Academic journal article The Journal of Faculty Development

Moving from Administrivia Overload to Leadership Competency Development

Academic journal article The Journal of Faculty Development

Moving from Administrivia Overload to Leadership Competency Development

Article excerpt

FOR YEARS, VIRGINIA TECH TOOK a resourceand policy-driven approach to preparation of new department leaders, offering a two-day orientation in the late summer that provided information on managing in the university environment. While highly informational, this approach left much to be desired in terms of preparing people for the challenging leadership aspects of their roles. As evidenced by the continued need for facilitation and support of emergent faculty affairs and departmental climate issues, many faculty leaders were missing key skill sets related to foundational leadership competencies. This program also limited participation to those in formal roles of academic department leadership and college level administrative leadership, missing other key academic leaders as well as those exploring or preparing for roles in leadership. In order to better meet existing needs of academic leaders, as well as to better prepare faculty for future leadership roles, the program was expanded and redefined to focus on providing opportunities to build leadership competencies in an environment that also consciously encourages peer networking and collaboration.

The Challenges of Leading in Academia

The organizational culture often present in academia poses a number of challenges for leaders. The faculty tenure system, shared governance models, and the variety of sub-cultures and priorities across the wide range of academic disciplines work together to create a system in which power and authority are not necessarily ascribed by position. In a very large, highly decentralized university, practices and approaches vary widely across colleges and even among departments. Tensions between organizational priorities, individual research priorities, and academic freedom can further strain the relationship between faculty and administrators. Add to these factors the fact that many faculty have not been sufficiently prepared with skills to lead effectively in this type of complex environment, and that many have not had skilled leadership role models, and the need for greater leadership competency development quickly becomes apparent. Traditionally, administrators in higher education have focused largely on the management aspects of their roles: budget administration, personnel considerations, student progress, and policy administration. This focus has resulted in an administrative culture that lacks a collective leadership perspective, missing opportunities for alignment with a vision for progress and transformation.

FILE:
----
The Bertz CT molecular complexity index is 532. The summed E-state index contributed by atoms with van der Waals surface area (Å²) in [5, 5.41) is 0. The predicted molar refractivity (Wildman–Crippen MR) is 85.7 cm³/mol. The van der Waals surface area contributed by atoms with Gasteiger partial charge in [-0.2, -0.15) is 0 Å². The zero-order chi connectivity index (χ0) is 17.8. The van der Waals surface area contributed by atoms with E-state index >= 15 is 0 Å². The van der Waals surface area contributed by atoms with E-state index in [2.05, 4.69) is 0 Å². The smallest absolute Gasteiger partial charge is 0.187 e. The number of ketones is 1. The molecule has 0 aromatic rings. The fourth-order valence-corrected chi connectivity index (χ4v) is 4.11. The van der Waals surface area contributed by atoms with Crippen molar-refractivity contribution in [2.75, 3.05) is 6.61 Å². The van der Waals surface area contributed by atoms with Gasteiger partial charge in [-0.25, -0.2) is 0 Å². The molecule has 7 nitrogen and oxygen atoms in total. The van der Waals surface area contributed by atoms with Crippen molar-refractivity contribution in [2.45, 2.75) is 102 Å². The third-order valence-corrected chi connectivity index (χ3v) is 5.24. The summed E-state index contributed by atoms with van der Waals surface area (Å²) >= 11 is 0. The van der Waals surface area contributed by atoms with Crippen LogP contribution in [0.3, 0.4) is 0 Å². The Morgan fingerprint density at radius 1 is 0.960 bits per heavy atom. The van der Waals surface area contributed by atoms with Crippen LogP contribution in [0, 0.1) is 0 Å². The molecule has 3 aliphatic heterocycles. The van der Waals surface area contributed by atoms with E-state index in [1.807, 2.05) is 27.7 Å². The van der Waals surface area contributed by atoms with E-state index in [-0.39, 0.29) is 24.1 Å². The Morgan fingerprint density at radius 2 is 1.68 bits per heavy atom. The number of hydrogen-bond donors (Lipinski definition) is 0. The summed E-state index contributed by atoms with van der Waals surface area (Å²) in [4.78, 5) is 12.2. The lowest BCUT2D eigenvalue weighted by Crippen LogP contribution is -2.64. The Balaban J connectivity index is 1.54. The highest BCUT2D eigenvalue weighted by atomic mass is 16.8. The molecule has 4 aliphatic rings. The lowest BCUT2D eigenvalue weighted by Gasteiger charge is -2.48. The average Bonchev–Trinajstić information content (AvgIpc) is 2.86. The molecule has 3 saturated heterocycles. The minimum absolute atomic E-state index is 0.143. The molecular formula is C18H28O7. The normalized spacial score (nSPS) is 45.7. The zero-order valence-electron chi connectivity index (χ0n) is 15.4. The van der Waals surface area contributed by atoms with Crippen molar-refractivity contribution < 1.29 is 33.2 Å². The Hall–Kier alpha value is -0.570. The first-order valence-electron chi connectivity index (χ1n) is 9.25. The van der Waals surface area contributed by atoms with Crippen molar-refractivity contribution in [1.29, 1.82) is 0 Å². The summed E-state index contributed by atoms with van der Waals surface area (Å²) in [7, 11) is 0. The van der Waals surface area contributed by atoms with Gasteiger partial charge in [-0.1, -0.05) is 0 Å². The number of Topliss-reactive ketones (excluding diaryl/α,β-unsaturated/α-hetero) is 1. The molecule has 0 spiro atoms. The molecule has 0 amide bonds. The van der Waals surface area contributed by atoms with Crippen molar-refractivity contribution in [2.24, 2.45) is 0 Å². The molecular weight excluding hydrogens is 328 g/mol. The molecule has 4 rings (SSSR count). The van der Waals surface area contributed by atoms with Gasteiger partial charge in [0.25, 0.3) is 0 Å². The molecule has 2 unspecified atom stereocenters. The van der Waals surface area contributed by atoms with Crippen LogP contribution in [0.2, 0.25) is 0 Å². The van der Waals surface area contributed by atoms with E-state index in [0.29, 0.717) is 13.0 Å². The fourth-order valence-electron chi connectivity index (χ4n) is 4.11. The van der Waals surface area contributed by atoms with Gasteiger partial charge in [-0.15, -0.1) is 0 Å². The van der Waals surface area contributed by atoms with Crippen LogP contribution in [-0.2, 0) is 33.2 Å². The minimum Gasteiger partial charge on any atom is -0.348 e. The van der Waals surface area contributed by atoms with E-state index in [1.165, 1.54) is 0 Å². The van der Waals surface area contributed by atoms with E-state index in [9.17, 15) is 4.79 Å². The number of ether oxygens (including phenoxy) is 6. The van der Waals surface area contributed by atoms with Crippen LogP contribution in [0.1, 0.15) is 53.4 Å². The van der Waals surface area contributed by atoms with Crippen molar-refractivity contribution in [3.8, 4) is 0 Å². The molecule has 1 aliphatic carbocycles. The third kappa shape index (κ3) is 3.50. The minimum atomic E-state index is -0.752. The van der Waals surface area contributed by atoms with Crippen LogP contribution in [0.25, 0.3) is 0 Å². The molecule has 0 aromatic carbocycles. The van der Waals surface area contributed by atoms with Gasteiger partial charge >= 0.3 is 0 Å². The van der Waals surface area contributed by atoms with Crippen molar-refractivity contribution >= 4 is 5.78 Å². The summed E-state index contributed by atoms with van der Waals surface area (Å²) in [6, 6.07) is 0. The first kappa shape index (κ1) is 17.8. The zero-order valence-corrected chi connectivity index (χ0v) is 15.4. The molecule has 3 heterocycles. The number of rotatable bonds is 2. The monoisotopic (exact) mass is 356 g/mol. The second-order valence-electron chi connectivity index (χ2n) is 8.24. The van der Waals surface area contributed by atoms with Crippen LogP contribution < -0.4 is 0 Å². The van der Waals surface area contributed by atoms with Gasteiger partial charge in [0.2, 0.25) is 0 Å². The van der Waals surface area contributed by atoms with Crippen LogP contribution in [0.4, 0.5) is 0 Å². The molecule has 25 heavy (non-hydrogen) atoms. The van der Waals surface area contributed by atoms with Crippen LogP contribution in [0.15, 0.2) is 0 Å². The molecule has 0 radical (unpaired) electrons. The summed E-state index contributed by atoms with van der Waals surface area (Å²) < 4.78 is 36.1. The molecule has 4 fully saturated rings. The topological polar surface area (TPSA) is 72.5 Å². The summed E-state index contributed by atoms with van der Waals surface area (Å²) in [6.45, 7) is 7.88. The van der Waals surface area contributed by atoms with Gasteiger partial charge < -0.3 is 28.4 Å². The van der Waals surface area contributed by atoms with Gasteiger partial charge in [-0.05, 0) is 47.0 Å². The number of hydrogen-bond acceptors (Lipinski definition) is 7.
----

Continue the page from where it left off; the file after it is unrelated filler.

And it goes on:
Several studies of leadership in higher education have highlighted some of the unique aspects of leading in the higher education environment as well as the challenge of transitioning from an intensively self-focused faculty perspective to a leadership role that requires broader perspective and a completely different set of interpersonal and organizationally focused leadership competencies. Spendlove (2007) finds that the competencies needed for effective leadership in higher education institutions do indeed differ from those needed in other types of organizations, and that leadership development in higher education needs not only to be intentionally structured to meet these unique needs, but also be available to faculty earlier in their careers. Raines and Alberg (2003) find in their study of professional development for academic leaders, "A working knowledge of leadership theory is an invaluable resource to a new leader, but all leadership is context specific. We must determine for ourselves how best to apply the theories within the unique culture of our environments." Further, spending time in the company of other leaders, learning from a variety of lived experiences, and building skills for shared and collaborative leadership practice are found to be important competencies for leading in an academic environment (Raines & Alberg, 2003; DeZure, et al., 2014; Kezar & Holcombe, 2017).

In order to better respond to all of these challenges, administrators at Virginia Tech recognized some years ago that there was greater need for leadership development among academic leaders as well as those considering or preparing for academic leadership roles in the future. …

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